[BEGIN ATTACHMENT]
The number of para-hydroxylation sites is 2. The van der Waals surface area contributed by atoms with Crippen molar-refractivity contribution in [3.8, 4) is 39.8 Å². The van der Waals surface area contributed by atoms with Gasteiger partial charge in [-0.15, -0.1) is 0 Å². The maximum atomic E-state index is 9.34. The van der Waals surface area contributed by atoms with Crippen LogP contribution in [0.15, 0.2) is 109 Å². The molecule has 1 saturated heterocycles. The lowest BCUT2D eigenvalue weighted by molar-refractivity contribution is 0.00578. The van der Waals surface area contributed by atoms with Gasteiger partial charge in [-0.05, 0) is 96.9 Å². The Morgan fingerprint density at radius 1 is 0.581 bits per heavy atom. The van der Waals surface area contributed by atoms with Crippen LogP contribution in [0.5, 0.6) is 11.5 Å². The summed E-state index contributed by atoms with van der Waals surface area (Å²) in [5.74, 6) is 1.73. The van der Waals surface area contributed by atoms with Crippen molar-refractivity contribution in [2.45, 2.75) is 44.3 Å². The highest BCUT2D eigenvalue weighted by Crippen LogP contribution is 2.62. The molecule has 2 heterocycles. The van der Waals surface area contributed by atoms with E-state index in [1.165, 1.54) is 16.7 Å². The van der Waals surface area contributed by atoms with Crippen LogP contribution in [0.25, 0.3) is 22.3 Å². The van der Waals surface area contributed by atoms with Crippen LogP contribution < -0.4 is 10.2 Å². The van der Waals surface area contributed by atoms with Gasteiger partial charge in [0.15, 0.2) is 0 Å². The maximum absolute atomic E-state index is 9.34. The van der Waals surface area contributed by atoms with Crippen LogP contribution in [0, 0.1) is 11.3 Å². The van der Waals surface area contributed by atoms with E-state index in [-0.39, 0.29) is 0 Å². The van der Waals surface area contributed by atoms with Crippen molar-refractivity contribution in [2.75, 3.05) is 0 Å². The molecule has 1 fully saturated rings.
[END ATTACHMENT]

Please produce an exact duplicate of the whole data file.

The number of para-hydroxylation sites is 2. The van der Waals surface area contributed by atoms with Crippen molar-refractivity contribution in [3.8, 4) is 39.8 Å². The van der Waals surface area contributed by atoms with Gasteiger partial charge in [-0.15, -0.1) is 0 Å². The maximum atomic E-state index is 9.34. The van der Waals surface area contributed by atoms with Crippen LogP contribution in [0.15, 0.2) is 109 Å². The molecule has 1 saturated heterocycles. The lowest BCUT2D eigenvalue weighted by molar-refractivity contribution is 0.00578. The van der Waals surface area contributed by atoms with Gasteiger partial charge in [-0.05, 0) is 96.9 Å². The Morgan fingerprint density at radius 1 is 0.581 bits per heavy atom. The van der Waals surface area contributed by atoms with Crippen LogP contribution in [0.5, 0.6) is 11.5 Å². The summed E-state index contributed by atoms with van der Waals surface area (Å²) in [5.74, 6) is 1.73. The van der Waals surface area contributed by atoms with Crippen molar-refractivity contribution in [2.45, 2.75) is 44.3 Å². The highest BCUT2D eigenvalue weighted by Crippen LogP contribution is 2.62. The molecule has 2 heterocycles. The van der Waals surface area contributed by atoms with E-state index in [1.165, 1.54) is 16.7 Å². The van der Waals surface area contributed by atoms with Crippen LogP contribution in [0.25, 0.3) is 22.3 Å². The van der Waals surface area contributed by atoms with Crippen LogP contribution < -0.4 is 10.2 Å². The van der Waals surface area contributed by atoms with Gasteiger partial charge in [0.15, 0.2) is 0 Å². The maximum absolute atomic E-state index is 9.34. The van der Waals surface area contributed by atoms with Crippen LogP contribution in [0, 0.1) is 11.3 Å². The van der Waals surface area contributed by atoms with E-state index in [-0.39, 0.29) is 0 Å². The van der Waals surface area contributed by atoms with Crippen molar-refractivity contribution in [2.75, 3.05) is 0 Å². The molecule has 1 fully saturated rings.